December 20, 2022

2022 Research Highlights — Human Health Advances

Disease Prevention, Diagnosis, and Treatment

With NIH support, scientists across the United States and around the world conduct wide-ranging research to discover ways to enhance health, lengthen life, and reduce illness and disability. Groundbreaking NIH-funded research often receives top scientific honors. In 2022, these honors included two NIH-supported scientists who received Nobel Prizes. Here’s just a small sample of the NIH-supported human health advances in 2022. For more health and medical research findings from NIH, visit NIH Research Matters.

Printer-friendly version of full 2022 NIH Research Highlights

Insights into Covid-19 vaccines

NIH researchers continued to make advances toward understanding the immune system’s complex response to vaccines against SARS-CoV-2, the virus that causes COVID-19. These insights could lead to more effective COVID-19 vaccines. Booster doses of COVID-19 vaccine were shown to elicit neutralizing antibodies against a range of SARS-CoV-2 variants, including the Omicron variant that gained dominance in 2022. Other researchers found the immune cells that make antibodies continue to evolve for months after vaccination, which improves protection over time. Scientists reported that immune cells called T cells play a crucial role in protecting against COVID-19, too. Studies also showed that COVID-19 vaccines do not reduce fertility nor do they significantly affect menstrual cycle length.

Long COVID symptoms linked to inflammation

The effects of COVID-19 can persist long after initial symptoms fade. The lingering effects, called Long COVID, can include brain fog, fatigue, and dizziness. Scientists found that after infection with the virus that causes COVID-19, prolonged inflammation led to lasting problems, such as lung and kidney damage, in an animal model. Inflammation also affected the brain and correlated with behavioral changes. The results suggest a mechanism to explain the symptoms of Long COVID in people.

Advances for type 1 diabetes

In type 1 diabetes, the immune system attacks insulin-producing cells in the pancreas. Affected people must depend on insulin treatments to survive. Researchers found that a common blood pressure drug called verapamil could protect insulin-producing cells in the pancreas of people with type 1 diabetes and reduce the need for insulin treatments. Other scientists developed a “bionic pancreas” that helped manage blood glucose levels in people with type 1 diabetes better and with less user input than existing methods. Notably, in November 2022 the FDA approved the first-ever treatment to delay the onset of type 1 diabetes, based in part on NIH-supported clinical trials completed the previous year. 

Improved dietary supplement for age-related macular degeneration

Age-related macular degeneration (AMD) is the most common cause of blindness in older Americans. An NIH-funded study 20 years ago showed that a dietary supplement could slow AMD progression, but the safety of one ingredient in the supplement has been questioned. A new supplement formulation replaced the questionable ingredient. A follow-up study showed that the new supplement was safer and better at slowing AMD progression over a 10-year period than the earlier supplement.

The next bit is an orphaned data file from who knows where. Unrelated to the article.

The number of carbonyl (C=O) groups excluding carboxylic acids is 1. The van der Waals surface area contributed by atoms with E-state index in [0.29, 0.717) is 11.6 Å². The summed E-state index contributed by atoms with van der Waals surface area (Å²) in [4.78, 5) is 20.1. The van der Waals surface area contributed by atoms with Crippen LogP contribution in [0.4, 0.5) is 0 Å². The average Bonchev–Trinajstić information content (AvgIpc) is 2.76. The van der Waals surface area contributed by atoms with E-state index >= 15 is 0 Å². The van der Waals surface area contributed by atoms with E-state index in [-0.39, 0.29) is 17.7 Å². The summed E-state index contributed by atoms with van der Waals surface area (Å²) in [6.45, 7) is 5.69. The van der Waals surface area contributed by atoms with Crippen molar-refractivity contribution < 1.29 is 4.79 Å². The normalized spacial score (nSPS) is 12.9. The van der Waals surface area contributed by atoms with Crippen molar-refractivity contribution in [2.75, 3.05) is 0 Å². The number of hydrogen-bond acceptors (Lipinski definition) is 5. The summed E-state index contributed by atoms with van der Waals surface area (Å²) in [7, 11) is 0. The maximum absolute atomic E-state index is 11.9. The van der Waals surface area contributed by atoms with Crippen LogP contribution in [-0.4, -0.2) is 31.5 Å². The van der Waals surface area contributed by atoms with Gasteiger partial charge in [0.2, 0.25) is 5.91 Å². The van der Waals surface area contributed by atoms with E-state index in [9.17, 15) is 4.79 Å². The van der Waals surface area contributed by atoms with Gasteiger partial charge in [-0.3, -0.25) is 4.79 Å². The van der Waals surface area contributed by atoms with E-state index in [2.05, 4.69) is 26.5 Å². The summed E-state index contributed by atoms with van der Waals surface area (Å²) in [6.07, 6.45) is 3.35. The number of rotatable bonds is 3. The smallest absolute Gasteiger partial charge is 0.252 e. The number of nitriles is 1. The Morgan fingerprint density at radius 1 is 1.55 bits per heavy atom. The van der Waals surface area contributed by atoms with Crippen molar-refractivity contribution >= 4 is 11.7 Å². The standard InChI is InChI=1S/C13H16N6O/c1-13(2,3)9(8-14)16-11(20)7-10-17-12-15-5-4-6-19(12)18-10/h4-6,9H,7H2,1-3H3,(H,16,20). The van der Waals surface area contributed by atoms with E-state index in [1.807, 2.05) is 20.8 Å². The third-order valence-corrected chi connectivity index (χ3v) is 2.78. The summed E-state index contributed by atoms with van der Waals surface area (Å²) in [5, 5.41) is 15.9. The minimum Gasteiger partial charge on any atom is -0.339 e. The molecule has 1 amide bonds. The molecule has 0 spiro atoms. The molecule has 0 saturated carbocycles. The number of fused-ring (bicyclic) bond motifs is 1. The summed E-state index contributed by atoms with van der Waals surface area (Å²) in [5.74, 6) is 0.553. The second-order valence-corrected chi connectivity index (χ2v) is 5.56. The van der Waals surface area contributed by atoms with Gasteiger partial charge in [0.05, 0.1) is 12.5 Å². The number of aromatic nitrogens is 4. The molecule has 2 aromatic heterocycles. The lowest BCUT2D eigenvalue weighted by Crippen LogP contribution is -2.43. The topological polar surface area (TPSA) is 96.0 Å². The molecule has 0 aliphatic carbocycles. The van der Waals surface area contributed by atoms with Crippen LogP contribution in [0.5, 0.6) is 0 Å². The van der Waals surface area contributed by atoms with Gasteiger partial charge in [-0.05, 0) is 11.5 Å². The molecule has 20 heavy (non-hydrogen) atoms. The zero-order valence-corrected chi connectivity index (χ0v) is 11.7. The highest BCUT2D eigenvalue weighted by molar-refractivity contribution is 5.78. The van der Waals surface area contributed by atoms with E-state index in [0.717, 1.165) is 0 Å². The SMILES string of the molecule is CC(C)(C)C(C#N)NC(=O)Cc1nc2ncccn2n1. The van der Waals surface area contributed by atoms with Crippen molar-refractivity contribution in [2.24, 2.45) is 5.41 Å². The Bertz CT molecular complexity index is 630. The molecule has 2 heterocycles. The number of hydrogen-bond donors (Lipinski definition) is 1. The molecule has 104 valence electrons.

Testing ways to encourage exercise

Fewer than 1 in 4 adults in the U.S. get the amount of exercise recommended to maintain health and prevent chronic disease. A large nationwide study identified inexpensive interventions that boosted weekly gym visits by up to 27%. The results point to affordable strategies to help increase the amount of exercise Americans get on a regular basis.

Robotic exoskeleton helps people walk

Researchers created an ankle-worn robotic device, called an exoskeleton, that provides personalized walking assistance under real-world conditions. Compared with walking in normal shoes, the exoskeleton increased walking speed by 9% on average while expending 17% less energy. Robotic exoskeletons could help people who have mobility impairments or physically demanding jobs, such as firefighters or laborers.

Treating opioid use disorder

The class of drugs called opioids is a mainstay of pain treatment, but opioids can lead to dependency or addiction when misused. A study found that people with opioid use disorder who received telehealth services during the COVID-19 pandemic were more likely to keep taking their medications to treat opioid use disorder. They also had a lower risk of overdose. Other scientists found that men in a rural jail who received medications to treat opioid use disorder had a reduced likelihood of being arrested or returning to jail or prison after release. Researchers have also been making progress in finding alternatives to opioids.

Brain stimulation can affect memory in older adults

A noninvasive method that stimulates specific brain regions led to month-long memory improvements in older adults. The approach hints at the potential for a drug-free treatment to reverse or prevent memory loss in the aging population. More research is needed to see if this experimental technique can have longer-lasting effects or help improve memory in people with brain disorders.

2022 Research Highlights — Promising Medical Findings >>